According to its fat profile, chicken liver provides small amounts of the following fatty acids:

  1. Linoleic acid, a polyunsaturated Omega-6 fatty acid also found in olive oil, coconut oil, lard and egg yolk.
  2. Alpha-linolenic acid (ALA), a polyunsaturated Omega-3 fatty acid also found in chia seeds, flax seeds, purslane, kiwifruit seeds, walnuts and sea buckthorn and sea buckthorn seed oil.
  3. Gamma-Linolenic acid, a polyunsaturated Omega-6 fatty acid also found in durian, oats, barley and hemp seeds, meat and oils.
  4. Dihomo-gamma-linolenic acid (DGLA), a polyunsaturated Omega-6 fatty acid from animal foods found to have effects against blood clots.
  • How many carbs in chicken liver?

Are there any carbs in liver? Liver qualifies as a high-protein low-carb food, and is a common presence in keto diets as a result. But while it’s considered carb-free, it’s actually not. There are 0.73 grams of carbohydrates per 100 grams of chicken liver, raw, which accounts for 0.265% of the daily carbohydrate intake of the average person. But the carbohydrate content is so small that you can still view chicken liver as a virtually carb-free food.

  • How much sugar in chicken liver?

Chicken liver is a sugar free food. While it has a very small amount of carbohydrates, it doesn’t have any actual sugar as in sucrose, fructose, glucose or galactose.

Chicken liver nutrition vitamins

Vitamins in 100 grams of chicken liver:

  • Vitamin A: 3300 mcg (micrograms) of which 3290 mcg pure retinol or preformed vitamin A (represents 366.66% of total daily vitamin A values for the average adult)
  • Vitamin B1: 0.305 mg (milligrams) (represents 25.4% of daily vitamin B1 values)
  • Vitamin B2: 1.78 mg (represents 137% of daily vitamin B2 values)
  • Vitamin B3: 9.73 mg (represents 60.8% of daily vitamin B3)
  • Vitamin B5: 6.23 mg (represents 124.6% of daily vitamin B5)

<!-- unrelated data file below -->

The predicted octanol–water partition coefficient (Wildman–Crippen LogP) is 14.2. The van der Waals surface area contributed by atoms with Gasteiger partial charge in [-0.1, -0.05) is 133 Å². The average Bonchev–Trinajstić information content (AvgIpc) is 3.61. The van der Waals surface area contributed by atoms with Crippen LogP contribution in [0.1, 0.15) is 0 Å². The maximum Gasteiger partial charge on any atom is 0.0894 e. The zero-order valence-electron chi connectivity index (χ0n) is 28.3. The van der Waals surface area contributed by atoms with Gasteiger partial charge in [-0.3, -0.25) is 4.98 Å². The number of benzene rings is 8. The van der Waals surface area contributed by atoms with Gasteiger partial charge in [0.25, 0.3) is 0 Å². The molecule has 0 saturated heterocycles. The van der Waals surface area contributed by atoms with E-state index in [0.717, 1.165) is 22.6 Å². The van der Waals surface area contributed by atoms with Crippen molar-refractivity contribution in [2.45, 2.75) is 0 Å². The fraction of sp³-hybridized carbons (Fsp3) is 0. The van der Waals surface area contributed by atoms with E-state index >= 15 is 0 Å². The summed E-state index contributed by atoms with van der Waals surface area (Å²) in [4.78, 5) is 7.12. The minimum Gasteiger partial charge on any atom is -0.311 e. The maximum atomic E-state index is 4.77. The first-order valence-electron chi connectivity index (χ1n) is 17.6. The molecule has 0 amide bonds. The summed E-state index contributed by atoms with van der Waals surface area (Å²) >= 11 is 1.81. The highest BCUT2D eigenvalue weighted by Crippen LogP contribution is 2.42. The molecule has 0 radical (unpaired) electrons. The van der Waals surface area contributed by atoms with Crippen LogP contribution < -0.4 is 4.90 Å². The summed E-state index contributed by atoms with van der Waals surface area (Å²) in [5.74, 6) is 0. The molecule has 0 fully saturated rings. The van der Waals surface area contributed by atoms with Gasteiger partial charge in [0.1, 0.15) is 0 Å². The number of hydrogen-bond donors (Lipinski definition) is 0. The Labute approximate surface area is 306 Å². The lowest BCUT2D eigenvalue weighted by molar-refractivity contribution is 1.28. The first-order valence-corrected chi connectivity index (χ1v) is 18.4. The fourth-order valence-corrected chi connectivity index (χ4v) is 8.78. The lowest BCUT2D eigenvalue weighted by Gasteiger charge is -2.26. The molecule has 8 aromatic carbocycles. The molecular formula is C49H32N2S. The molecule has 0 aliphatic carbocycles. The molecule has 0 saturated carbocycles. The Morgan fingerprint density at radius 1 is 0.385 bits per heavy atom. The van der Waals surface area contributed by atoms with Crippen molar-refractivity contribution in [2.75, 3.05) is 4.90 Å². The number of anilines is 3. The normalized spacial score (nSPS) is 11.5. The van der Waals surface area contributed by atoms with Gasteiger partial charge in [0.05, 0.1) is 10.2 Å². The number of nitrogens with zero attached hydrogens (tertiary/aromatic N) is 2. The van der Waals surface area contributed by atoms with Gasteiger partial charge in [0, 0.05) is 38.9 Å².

• Vitamin B6: 0.853 mg (represents 50% of daily vitamin B6)
  • Vitamin B9: 588 mcg (represents 147% of daily vitamin B9)
  • Vitamin B12: 16.6 mcg (represents 691% of daily vitamin B12)
  • Choline: 194 mg (represents 35.2% of daily choline values)
  • Vitamin C: 17.9 mg (19.8% of all the vitamin C you need to get in a day)
  • Vitamin D: 0 mcg
  • Vitamin E: 0.7 mg (represents 4.6% of daily vitamin E values)
  • Vitamin K: 0 mcg

Observation: Despite having a goof content of vitamin C, chicken liver is not a good food option for the vitamin. This is because chicken liver needs to be cooked well prior to consumption and vitamin C is degraded by cooking heat.

Minerals in 100 grams of chicken liver:

  • Calcium: 8 mg (0.6% of daily calcium values)
  • Copper: 0.492 mg (54.6% of daily copper values)
  • Iron: 8.99 mg (49.94% of daily iron values)
  • Magnesium: 19 mg (4.5% of daily magnesium values)
  • Manganese: 0.255 mg (11% of daily manganese values)
  • Phosphorus: 297 mg (23.76% of daily phosphorus values)
  • Potassium: 230 mg (4.89% of daily potassium values)
  • Selenium: 54.6 mcg (99.27% of daily selenium values)
  • Sodium: 71 mg (only 3% of daily sodium values)
  • Zinc: 2.67 mg (24.27% of daily zinc values)

Note: Nutritional data for chicken liver from USDA gov.

Note: The nutritional values presented are average values for chicken liver.

Note: Percentages determined for vitamins, minerals and other nutrients are based off of the new and updated dietary guidelines for Recommended Daily Intakes of essential vitamins, minerals, and macronutrients.

Conclusion

Chicken liver is high in protein, cholesterol, vitamin A, vitamins B2, B3, B5, B6, B9 and B12, copper, iron and selenium. Chicken liver is also moderately high in vitamin B1, choline, manganese, phosphorus and zinc. It’s low in calories, fat and carbs, vitamin E, calcium, magnesium, potassium and sodium. It also has no vitamin D, no vitamin K and no sugar.

This post was updated on Monday / June 14th, 2021 at 11:12 PM